Two new birds for the Yucatan Peninsula. The images (video grabs) depict the Western Kingbird, Dec. 25th 2008 and the Song Sparrow, Dec. 31st 2008,that I discovered while birding there.
Western Kingbird, Dec. 25 th 2008, Oxkutzcab, Yucatan, aprox, 100 kms. south east of Merida, Yucatan. While birding the dump located aprox. 6km south of the town, Oxkutzcab, I located this Western Kingbird. The bird was in view for about 15 minutes from as close as 40 feet. It foraged actively hawking for insects from exposed perches. In this photo one can see the contrastingly black tail with the bold, crisp and completely white outer tail feather.
This photo also shows the above mentioned marks.
This photo of the Western Kingbird shows the smaller bill and the longer primary extension,compared to either a Tropical or Couch’s Kingbird.
This image shows the Western Kingbirds unforked black tail that contrasts sharply with the grey upper rump and lower back.
This image shows the white outer tail feather on a black unforked tail.
Although blurry, this image shows the white outer tail feather.
This image shows both white outer tail feathers.
Description of Western Kingbird, from notes after the sighting.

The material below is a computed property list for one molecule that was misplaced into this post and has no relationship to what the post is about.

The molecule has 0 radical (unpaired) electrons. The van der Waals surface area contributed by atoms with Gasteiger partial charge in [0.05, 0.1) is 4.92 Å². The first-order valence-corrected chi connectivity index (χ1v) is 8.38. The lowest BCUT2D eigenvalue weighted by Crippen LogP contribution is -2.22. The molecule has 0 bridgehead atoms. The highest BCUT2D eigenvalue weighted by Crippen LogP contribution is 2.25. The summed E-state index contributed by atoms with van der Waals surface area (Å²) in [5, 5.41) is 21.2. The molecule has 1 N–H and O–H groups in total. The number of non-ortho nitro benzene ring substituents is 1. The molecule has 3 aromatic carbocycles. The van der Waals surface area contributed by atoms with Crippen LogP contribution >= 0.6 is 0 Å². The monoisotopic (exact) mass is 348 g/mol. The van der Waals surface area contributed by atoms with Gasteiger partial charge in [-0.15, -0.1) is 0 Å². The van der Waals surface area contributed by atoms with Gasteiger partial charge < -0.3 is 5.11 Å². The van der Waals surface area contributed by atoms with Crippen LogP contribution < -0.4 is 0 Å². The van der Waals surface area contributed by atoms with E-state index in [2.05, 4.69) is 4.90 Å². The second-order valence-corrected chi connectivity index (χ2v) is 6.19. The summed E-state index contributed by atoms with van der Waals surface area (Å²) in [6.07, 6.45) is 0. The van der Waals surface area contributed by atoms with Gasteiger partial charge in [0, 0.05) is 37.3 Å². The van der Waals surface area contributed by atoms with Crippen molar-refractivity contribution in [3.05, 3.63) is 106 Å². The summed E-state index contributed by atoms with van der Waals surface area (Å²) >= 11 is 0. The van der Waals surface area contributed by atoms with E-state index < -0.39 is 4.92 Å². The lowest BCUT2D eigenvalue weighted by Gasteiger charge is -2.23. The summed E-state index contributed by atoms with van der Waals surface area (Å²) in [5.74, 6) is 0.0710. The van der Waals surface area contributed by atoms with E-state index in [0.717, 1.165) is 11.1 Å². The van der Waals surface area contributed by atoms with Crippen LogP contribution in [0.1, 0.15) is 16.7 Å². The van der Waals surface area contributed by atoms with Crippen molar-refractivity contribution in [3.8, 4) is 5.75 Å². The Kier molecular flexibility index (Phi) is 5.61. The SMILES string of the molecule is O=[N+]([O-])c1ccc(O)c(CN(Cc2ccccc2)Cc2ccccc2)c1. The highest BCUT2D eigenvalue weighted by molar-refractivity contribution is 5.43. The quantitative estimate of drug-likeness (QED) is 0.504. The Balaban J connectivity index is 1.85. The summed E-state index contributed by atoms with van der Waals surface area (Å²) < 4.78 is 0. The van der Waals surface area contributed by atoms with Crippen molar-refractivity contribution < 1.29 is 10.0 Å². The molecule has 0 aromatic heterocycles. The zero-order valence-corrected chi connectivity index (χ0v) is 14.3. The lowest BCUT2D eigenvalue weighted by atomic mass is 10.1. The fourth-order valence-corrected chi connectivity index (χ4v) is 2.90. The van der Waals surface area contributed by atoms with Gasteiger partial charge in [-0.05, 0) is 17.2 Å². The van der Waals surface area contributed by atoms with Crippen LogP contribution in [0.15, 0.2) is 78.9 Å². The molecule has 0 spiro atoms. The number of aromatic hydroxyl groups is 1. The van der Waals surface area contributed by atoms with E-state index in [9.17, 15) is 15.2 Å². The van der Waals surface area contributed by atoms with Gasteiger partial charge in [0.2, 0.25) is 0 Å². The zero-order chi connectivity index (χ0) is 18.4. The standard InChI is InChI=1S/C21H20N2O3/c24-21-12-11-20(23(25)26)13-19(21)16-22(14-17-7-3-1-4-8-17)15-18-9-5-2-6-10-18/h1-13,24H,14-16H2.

After having walked for about 6 km’s from the town of Oxkutzcab, (pronounced OSH COOTS COB) I had finally arrived at the town dump. A few days before, my wife and I had driven past the dump where I noticed a rather large flock of “Rough-winged Swallows” perched on the power lines that ran next to the road. I wanted to go back, video tape them and determine as to weather they were Northern or Ridgeway’s Rough-winged Swallows. Once there, I was glad to see them still hanging out and in fact their black tipped undertail coverts clued me in that they were in fact Ridgeway’s. After getting some footage I then ventured into the dump where I was greeted by far too many feral dogs. There must have literally been over 100 dogs there and their sad state of health was breathtaking. Some pathetic ones fled quickly, some starving ones did nothing and some of the puppies came over for a visit. I began to film the swallows, trying to get shots in flight when a Kingbird got my attention. Upon looking at it I immediately recognized it as a Western Kingbird, a bird that I am intimately familiar with. Not knowing the status of it in the Yucatan but knowing that it was a new bird for me on the peninsula, I began to film it. After I got home (to Patricias folks house in Oxkutzcab), I looked at Barbara MacKinnon’s checklist to the birds of the Yucatan and was shocked to see that it had never been recorded. I then took notes while the bird was fresh in my mind.